Scorcher Kennedy, narrates Broken Harbor:
“It”: How he describes himself: “Let’s get one thing straight: I was the perfect man for this case. You’d be amazed how many of lads would have run a mile, given the choice — and I had a choice, at least at the start. A couple of them said it to my face: Sooner you than me, man. It didn’t bother me, not for a second. All I felt was sorry for them.”

Stephen Moran, narrates The Secret Place:
“It”: How he describes himself: Cold Cases is good. Bery bleeding good for a guy like me: working class Dub, first in my family to go for a Leaving Cert instead of an apprenticeship. I was out of uniform by twenty-six, out of the General Detective Unit and into Vice by twenty-eight — Holly’s da put in a word for me there. Into Cold Cases the week I turned thirty, hoping there was no word put in, scared there was. I’m thirty-two now. Time to keep moving up.
      Cold Cases is good. Murder is better.”

And what’s even better is that you can reverse the tag game and hear what each of the narrators thinks about a previous narrator or two. Plus other side characters that haven’t taken center stage yet. The Easter eggs are fun to find.

Colloquialisms as a Way to Set Up Setting

There are a million ways to establish a setting. The easiest and most straightforward is to describe the setting in narration — just lay out how things look. But there’s more to a setting than physical surroundings and sometimes plain old description just doesn’t cut it.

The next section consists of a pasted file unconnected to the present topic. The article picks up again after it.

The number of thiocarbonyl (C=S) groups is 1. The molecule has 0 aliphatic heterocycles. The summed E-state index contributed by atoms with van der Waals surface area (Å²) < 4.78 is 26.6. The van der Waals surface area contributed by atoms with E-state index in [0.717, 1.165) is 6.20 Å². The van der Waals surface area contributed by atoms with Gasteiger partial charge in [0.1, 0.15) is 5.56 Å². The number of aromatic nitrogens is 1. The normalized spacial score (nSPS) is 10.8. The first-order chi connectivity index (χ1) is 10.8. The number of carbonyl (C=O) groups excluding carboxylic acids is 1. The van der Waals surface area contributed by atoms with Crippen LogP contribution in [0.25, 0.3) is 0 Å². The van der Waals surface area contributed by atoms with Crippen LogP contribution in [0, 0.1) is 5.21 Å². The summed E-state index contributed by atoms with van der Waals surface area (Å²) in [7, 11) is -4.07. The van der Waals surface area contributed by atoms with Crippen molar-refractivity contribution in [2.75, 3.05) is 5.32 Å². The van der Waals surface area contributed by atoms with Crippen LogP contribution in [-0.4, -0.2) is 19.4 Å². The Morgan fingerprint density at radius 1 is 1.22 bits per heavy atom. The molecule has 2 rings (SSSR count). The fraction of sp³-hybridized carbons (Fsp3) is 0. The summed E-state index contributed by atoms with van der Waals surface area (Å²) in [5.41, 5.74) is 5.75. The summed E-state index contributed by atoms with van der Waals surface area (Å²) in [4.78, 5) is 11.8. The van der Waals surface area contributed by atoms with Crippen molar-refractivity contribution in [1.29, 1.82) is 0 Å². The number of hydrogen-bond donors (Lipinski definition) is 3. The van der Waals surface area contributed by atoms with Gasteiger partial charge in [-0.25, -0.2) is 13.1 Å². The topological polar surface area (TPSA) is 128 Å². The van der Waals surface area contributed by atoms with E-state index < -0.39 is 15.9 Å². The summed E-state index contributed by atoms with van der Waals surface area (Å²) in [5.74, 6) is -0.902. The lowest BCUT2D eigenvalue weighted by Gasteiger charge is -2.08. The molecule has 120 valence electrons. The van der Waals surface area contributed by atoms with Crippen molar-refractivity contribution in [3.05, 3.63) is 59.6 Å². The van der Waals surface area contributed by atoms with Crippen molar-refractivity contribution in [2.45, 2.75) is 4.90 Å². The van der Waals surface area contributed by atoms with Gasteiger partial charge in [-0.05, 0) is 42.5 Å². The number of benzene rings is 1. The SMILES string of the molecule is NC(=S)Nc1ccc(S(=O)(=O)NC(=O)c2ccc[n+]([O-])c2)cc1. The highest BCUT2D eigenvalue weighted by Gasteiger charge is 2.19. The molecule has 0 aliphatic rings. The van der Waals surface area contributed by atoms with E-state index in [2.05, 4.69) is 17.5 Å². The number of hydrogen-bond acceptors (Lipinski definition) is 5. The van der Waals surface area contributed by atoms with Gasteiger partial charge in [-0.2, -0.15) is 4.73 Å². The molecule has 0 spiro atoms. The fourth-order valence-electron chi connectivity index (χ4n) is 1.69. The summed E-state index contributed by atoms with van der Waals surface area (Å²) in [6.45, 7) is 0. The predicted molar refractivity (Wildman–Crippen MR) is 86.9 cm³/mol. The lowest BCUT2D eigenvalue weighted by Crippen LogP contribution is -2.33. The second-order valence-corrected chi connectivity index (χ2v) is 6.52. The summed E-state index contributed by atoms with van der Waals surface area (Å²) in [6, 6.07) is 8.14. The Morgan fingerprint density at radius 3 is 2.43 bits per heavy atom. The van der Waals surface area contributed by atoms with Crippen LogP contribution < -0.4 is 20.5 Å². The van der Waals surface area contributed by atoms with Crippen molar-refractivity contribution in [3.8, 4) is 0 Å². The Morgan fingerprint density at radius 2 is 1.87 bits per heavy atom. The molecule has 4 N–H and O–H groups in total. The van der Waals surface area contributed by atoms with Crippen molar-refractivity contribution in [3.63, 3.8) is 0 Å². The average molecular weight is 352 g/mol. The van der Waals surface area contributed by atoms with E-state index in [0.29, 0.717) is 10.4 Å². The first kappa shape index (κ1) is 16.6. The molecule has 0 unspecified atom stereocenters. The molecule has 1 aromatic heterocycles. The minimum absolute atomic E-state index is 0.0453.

Every place has its own rhythm, its own people. Its own dialect. And colloquialisms — the turns of phrase unique to a place — are a great way to establish a sense of place. In a lot of ways, authors (good authors) do this automatically. Stephen King’s “ayuhs” and northeastern slang never lets the reader forget that his stories happen, with the rare exception, in rural Maine.   

Tana French lives and writes in Dublin, focusing on Dublin cops, so some really cool Dublin terminology pops up. 
Now, most of the cops try to appear professional – the result is that quite a few of the policemen speak like American and British professionals because English grammar is English grammar, right? However, there are several turns of phrase that pop up – especially any time Frank Mackey shows up. Mackey in particular provides colorful language because he grew up and deals with “the streets” — so you get a really good sense of place and character through the language he uses. 
Some phrases that stuck out or otherwise interested me:
1. “Fair play to you.” – Means ‘well-done.’ But it seems to me that there’s an element of “way to kick my ass, smarty pants…” Or “Well done, you got me this time.” There seems to be a warning embedded in it, which I think is fascinating. I could be making up the undercurrents I sense in the phrase, or it could just be the nature of the mystery-reading beast that the characters always seem to be trying to one-up each other. 
2. “Butter wouldn’t melt.” – Means prim and proper, having a cold demeanor. I’d heard this first in a British play, Rattlesnakes by Graham Farrow. And I noticed it again in Faithful Place